Education Week published, “Study: Parents Influential in Academic Success,” Michele Molnar, author of the blog, quoted co-author of the study, Toby Parcel, professor of sociology at North Carolina State University, “The effort that parents are putting in at home in terms of checking homework, reinforcing the importance of school, and stressing the importance of academic achievement is ultimately very important to their children’s academic achievement.” Two of my recent reads, Battle Hymn of the Tiger Mother by Amy Chua and Top of the Class: How Asian Parents Raise High Achievers–And How You Can Too, written by two Korean-American sisters of immigrant parents, underline attributes of Asian parents and give up some of the secrets to the statistically high achievements of Asian students. Coincidentally, Roy F. Baumeister, co-author of the willpower book I’d recently blogged about, mentioned that in terms of IQ the Asian students tended to score slightly below Caucasians, but the sisters’ book, published in the middle of this decade, referenced an overwhelming 43% population of Asians attending our own local Northwestern University! There’s definitely a higher rate of acceptance to Ivy League institutions, education, and income levels of Asian students relative their representation in the general population. I delved into these books to try to find out why. If interested, the former is a better read (active voice, more dramatic, and intense), but both books contribute pragmatic counsel for parents who want to take an active role in channeling their students’ progress in academics and other personal growth skills.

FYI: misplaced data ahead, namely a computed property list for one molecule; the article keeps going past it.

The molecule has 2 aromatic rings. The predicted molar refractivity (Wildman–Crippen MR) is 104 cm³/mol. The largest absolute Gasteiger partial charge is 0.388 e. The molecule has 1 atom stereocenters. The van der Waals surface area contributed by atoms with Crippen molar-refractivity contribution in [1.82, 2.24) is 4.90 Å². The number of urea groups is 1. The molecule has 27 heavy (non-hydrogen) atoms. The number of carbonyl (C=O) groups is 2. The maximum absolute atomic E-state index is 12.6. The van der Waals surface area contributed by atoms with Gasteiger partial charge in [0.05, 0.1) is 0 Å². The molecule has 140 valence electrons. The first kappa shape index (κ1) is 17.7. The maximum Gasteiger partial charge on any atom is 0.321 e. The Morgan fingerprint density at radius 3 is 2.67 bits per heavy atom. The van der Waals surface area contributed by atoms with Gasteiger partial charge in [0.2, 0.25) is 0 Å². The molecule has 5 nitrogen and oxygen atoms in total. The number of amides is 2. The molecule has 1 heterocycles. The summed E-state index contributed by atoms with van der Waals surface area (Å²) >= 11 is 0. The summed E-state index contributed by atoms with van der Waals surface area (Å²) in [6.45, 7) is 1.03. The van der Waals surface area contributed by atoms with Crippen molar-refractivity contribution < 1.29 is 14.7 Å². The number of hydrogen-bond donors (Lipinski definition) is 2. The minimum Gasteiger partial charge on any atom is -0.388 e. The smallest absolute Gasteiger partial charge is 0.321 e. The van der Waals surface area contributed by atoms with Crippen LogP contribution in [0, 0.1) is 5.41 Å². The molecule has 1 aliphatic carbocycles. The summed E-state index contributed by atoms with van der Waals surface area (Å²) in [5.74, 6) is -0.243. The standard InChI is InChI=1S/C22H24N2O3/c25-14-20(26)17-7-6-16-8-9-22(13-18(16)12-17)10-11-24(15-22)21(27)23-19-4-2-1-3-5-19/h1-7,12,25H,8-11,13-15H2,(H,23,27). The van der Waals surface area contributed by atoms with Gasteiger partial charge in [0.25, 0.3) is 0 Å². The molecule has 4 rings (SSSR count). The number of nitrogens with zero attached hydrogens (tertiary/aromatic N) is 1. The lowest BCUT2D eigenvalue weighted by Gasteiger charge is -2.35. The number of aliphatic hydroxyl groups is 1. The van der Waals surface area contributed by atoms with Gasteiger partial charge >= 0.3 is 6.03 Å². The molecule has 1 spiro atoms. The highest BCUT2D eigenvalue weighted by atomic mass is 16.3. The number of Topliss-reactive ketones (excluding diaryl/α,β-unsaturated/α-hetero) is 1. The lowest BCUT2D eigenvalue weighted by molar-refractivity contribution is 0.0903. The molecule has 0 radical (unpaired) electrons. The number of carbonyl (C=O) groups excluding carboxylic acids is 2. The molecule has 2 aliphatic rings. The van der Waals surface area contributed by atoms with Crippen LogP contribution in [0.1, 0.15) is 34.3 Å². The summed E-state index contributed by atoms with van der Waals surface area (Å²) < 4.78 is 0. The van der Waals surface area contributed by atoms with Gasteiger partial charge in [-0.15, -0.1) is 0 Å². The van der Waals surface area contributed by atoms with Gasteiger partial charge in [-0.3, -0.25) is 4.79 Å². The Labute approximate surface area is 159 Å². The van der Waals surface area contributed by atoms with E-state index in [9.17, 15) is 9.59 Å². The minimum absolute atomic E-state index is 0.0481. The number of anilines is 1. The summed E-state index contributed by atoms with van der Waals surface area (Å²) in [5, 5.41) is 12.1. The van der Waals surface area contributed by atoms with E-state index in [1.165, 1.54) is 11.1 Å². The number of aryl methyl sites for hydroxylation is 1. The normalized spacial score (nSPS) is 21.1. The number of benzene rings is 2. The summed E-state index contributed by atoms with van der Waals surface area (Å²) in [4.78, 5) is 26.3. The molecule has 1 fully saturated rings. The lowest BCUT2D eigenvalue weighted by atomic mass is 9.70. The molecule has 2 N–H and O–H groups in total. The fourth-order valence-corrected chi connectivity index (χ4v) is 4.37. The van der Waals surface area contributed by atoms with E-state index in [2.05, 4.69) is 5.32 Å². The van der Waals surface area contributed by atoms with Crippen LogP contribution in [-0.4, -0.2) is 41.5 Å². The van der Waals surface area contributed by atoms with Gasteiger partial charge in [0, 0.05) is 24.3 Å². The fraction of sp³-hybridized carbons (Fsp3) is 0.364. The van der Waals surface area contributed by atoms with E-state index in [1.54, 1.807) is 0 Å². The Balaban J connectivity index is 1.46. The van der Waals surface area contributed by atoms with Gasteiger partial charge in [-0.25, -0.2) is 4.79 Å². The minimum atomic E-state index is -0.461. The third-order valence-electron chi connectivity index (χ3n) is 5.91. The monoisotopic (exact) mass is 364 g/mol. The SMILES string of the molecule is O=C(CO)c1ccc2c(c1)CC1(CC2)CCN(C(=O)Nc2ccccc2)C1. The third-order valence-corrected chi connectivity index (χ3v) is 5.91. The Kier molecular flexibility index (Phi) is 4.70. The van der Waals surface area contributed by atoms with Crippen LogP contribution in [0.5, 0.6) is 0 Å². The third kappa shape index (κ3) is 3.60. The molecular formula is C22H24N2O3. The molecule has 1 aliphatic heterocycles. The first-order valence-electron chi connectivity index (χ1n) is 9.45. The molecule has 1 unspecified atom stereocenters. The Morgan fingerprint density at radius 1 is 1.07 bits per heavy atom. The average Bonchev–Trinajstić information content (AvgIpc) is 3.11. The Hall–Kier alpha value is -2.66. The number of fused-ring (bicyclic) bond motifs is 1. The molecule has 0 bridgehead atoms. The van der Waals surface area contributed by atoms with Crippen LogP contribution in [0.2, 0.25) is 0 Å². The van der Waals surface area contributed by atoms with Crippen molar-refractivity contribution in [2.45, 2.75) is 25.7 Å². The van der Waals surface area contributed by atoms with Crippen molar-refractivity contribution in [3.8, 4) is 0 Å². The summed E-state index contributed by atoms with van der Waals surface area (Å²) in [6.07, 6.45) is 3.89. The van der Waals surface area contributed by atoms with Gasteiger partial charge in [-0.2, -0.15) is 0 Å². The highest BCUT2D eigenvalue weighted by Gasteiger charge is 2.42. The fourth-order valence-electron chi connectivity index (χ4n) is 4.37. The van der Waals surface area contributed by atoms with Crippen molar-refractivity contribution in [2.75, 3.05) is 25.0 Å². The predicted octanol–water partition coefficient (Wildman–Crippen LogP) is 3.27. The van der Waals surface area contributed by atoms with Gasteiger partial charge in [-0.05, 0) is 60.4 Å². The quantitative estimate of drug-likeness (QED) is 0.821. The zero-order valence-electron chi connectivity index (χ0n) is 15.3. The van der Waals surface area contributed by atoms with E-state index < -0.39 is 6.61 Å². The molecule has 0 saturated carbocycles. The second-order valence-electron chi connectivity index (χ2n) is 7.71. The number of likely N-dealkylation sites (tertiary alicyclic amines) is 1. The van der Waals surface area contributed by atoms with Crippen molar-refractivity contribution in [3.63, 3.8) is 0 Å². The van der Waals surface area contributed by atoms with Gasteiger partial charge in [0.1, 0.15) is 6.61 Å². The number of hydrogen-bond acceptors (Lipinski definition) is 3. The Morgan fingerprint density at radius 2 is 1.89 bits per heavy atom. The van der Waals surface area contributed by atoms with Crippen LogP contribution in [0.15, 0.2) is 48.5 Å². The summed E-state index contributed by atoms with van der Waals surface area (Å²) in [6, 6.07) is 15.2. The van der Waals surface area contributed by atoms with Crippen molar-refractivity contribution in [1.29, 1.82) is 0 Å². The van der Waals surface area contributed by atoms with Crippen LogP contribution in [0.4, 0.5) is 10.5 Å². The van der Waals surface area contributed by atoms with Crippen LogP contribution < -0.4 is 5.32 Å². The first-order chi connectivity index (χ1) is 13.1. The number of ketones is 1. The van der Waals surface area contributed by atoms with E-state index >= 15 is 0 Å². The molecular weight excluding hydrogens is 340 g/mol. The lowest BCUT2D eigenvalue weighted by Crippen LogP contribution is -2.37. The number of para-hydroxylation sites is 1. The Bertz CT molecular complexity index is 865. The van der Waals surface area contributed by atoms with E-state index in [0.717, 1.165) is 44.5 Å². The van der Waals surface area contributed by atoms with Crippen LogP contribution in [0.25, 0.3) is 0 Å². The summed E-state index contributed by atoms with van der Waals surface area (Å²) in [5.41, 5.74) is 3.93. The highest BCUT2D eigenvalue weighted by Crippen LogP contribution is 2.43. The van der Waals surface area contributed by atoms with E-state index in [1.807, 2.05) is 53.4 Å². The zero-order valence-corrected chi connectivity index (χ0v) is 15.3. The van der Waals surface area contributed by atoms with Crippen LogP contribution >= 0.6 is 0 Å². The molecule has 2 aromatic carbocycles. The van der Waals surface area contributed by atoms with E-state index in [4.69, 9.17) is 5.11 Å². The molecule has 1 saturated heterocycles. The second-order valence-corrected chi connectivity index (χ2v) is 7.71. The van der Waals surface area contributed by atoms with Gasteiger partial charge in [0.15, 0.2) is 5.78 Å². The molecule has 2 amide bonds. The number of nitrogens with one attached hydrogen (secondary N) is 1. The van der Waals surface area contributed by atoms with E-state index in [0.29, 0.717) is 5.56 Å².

It’s not that I’ve been a negligent parent, but when I related some of the books’ anecdotes with my husband, he said, “Why didn’t you use this with our other kids? You’re too late!” All I could do was shrug and state that Tiger Mother was only published in 2011. Alhamdullilah, all of my offspring are still in secondary or post-secondary institutions; but while the elder two are sailing well on their own, my high school senior and freshman could use the savvy strategies I’d acquired through reading.

Somehow I find myself becoming like one of the matronly mothers of The Joy Luck Club by Amy Tan, minding my children’s business, coyly giving orders while fully expecting compliance and fealty. Yet, since being late in starting this initiative, I am getting resistance and head butting attitudes from merely insisting on an additional three pages of pre-Algebra meant to decipher where learning gaps occurred. Never to concede, I have drafted, in typical Asian strategy, my children’s other siblings and even their friends for reinforcement. Collectively, we expect achievement with our efforts and a little pressure. It is just a matter of time and persistence in working until progress breaks through neural log jams. Our sacrifice and dedication is a family issue, and our sons’ performances will be our own, as we strive to find strengths and talents, fortify weak areas that potentially could cut short the trek toward a career.

To sum up nuggets of wisdom the books gave me are the following:

  • Don’t be a wimp! Insist on excellent effort in performance, whether in academics, chores, sports, habits, and conduct.
  • Expect to invest monumental time in practice, patience, and persistence.